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 Agriculture News

KHRT Agriculture News - 08/29/19

Palmer amaranth has been confirmed in Grant County in western North Dakota....

    BISMARCK, ND (NDDA) - Palmer amaranth has been confirmed in Grant County in western North Dakota. An area farmer contacted his county weed officer about suspect plants, who worked with North Dakota State University Extension to submit samples for DNA analysis to the National Agricultural Genotyping Center, where it was confirmed as Palmer amaranth.

    Palmer amaranth is native to the southwestern U.S. but was accidentally introduced to other areas and has devastated crops in the South and Midwest. It is a prolific seed producer that can emerge throughout the growing season. It grows rapidly at 2-3 inches per day in optimum conditions and is prone to herbicide resistance and multiple modes of action. It is a highly invasive weed that can dramatically cut crop yields.

    "I strongly encourage agricultural producers to monitor millet plantings for Palmer amaranth, as that may be the likely source of infestation," Agriculture Commissioner Doug Goehring said. "With harvest season in full swing, farmers are encouraged to scout fields and clean excess dirt and plant debris off equipment between fields to prevent unintentional spread."

    The public is urged to work with local weed officers, extension agents and other experts to identify and report suspect plants. Palmer amaranth may spread through multiple channels, including: contaminated seed mixes; equipment and machinery movement; animal feed and bedding; and wild birds.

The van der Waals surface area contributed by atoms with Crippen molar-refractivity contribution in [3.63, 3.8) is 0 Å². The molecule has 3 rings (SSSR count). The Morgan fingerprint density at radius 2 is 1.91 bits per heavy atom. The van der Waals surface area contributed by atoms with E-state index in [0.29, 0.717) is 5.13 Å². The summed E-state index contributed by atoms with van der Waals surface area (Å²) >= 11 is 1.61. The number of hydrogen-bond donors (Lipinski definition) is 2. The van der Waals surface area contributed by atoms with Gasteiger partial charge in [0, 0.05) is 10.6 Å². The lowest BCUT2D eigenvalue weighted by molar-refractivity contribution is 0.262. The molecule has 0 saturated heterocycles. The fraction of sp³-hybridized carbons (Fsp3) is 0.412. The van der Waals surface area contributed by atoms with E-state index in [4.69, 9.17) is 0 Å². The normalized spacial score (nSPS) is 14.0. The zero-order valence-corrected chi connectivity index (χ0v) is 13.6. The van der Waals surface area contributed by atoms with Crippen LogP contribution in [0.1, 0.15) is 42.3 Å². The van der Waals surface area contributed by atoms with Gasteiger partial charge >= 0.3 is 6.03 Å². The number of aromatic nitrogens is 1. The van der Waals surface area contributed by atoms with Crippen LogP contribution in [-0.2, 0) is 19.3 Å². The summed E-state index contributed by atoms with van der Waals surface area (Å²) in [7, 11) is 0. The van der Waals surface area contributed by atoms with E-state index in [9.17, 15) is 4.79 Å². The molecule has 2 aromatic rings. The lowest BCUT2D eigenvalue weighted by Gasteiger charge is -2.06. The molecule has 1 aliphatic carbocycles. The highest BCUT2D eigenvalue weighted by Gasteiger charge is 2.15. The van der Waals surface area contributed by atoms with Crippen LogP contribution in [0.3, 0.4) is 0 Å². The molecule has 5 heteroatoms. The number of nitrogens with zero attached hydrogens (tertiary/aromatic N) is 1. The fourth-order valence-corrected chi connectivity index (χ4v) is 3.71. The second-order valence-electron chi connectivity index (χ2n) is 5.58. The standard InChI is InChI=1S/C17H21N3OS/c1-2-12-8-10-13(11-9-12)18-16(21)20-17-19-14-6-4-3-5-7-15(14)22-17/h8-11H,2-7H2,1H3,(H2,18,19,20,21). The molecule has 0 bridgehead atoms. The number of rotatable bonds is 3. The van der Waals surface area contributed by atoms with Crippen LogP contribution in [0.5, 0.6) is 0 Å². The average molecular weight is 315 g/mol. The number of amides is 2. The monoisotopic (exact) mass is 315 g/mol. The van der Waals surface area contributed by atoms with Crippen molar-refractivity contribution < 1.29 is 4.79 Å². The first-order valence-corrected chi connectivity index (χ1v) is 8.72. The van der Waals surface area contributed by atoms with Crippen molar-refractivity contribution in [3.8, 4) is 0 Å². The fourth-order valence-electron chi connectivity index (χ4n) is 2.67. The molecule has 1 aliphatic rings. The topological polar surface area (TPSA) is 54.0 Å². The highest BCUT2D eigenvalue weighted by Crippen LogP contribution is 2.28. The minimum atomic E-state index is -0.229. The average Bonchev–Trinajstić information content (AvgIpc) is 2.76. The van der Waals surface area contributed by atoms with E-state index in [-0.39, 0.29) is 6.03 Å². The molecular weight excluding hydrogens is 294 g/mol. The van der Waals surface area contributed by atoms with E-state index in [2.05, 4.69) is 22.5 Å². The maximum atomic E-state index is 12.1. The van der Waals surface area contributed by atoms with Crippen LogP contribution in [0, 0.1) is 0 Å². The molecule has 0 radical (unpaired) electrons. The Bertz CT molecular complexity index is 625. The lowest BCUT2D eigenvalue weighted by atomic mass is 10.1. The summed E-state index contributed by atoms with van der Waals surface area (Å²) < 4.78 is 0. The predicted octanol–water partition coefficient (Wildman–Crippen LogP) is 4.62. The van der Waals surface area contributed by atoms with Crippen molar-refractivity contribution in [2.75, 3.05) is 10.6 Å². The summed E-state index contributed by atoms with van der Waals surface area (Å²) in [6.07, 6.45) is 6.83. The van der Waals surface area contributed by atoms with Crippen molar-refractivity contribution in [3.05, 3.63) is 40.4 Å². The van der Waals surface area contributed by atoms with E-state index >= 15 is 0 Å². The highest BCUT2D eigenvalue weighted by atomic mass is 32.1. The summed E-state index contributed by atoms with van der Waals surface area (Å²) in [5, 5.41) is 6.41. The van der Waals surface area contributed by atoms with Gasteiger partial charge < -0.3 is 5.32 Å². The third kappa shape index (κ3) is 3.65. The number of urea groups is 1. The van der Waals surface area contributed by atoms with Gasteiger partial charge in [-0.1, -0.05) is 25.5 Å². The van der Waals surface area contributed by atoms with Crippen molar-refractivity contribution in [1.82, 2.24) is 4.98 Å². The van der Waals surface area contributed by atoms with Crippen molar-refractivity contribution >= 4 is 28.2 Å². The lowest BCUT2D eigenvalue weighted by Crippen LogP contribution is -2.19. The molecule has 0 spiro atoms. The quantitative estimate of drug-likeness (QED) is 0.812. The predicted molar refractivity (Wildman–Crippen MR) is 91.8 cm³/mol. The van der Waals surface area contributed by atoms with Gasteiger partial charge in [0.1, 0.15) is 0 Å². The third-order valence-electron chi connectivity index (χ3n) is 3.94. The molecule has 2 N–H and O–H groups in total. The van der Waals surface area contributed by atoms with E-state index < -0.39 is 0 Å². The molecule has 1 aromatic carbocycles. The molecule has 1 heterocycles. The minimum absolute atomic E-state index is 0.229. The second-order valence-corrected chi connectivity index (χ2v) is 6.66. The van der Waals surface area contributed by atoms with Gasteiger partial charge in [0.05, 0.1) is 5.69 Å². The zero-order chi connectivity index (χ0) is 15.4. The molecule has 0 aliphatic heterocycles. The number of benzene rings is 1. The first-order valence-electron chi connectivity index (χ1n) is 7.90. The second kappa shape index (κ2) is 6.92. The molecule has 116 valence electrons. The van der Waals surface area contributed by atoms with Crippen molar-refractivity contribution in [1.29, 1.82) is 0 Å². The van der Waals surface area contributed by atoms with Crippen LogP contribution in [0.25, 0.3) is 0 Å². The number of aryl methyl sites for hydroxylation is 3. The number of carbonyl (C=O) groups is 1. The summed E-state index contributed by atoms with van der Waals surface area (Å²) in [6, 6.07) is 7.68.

Palmer amaranth was confirmed last year in five counties. Those sites continue to be monitored for Palmer amaranth. More information on Palmer amaranth and other noxious and invasive weeds is available at

    To report a suspect plant, go to or contact your local county weed officer or North Dakota State University Extension agent.


     BISMARCK, N.D. (AP) - Profits at the North Dakota Mill and Elevator were down more than 25% due to slack demand. The state-owned Grand Forks mill on Wednesday reported making $10.6 million during its last budget year, which ended in June. That's down from a $14.2 million profit last year. The mill has posted a profit each year since 2009.

    President and CEO Vance Taylor says last year's proceeds were the seventh-highest in history. But he says a "resurgence in low-carb diets" hurt the mill's bottom line. The mill sells most of its flour in bulk to bakery customers.

    Most of the mill's profits go into North Dakota's general fund, which finances a variety of state programs. The mill began operating in 1922 and is the largest wheat-grinding factory in the U.S.


    BISMARCK, ND (NDDA) - Agriculture Commissioner Doug Goehring is reminding farmers that assistance is available for blackbird damage to crops through the U.S. Department of Agriculture's (USDA) Wildlife Services program.

    "Blackbirds cause millions of dollars in losses annually to sunflower and grain crops in North Dakota," Goehring said. "Wildlife Services provides integrated blackbird damage management by loaning nonlethal management equipment to farmers and assisting with blackbird dispersal from sunflower fields and roost sites."

    Wildlife Services provides federal leadership and expertise to resolve wildlife conflicts that threaten public health and safety; and agriculture, property and natural resources. Wildlife Services provides services to residents of North Dakota through a Cooperative Service Agreement with the North Dakota Department of Agriculture, North Dakota Game and Fish, and the State Water Commission.

    Goehring said those needing blackbird management may find the contact for their county at or by calling 701-355-3300.


   (Copyright 2019 by The Associated Press.  All Rights Reserved.)


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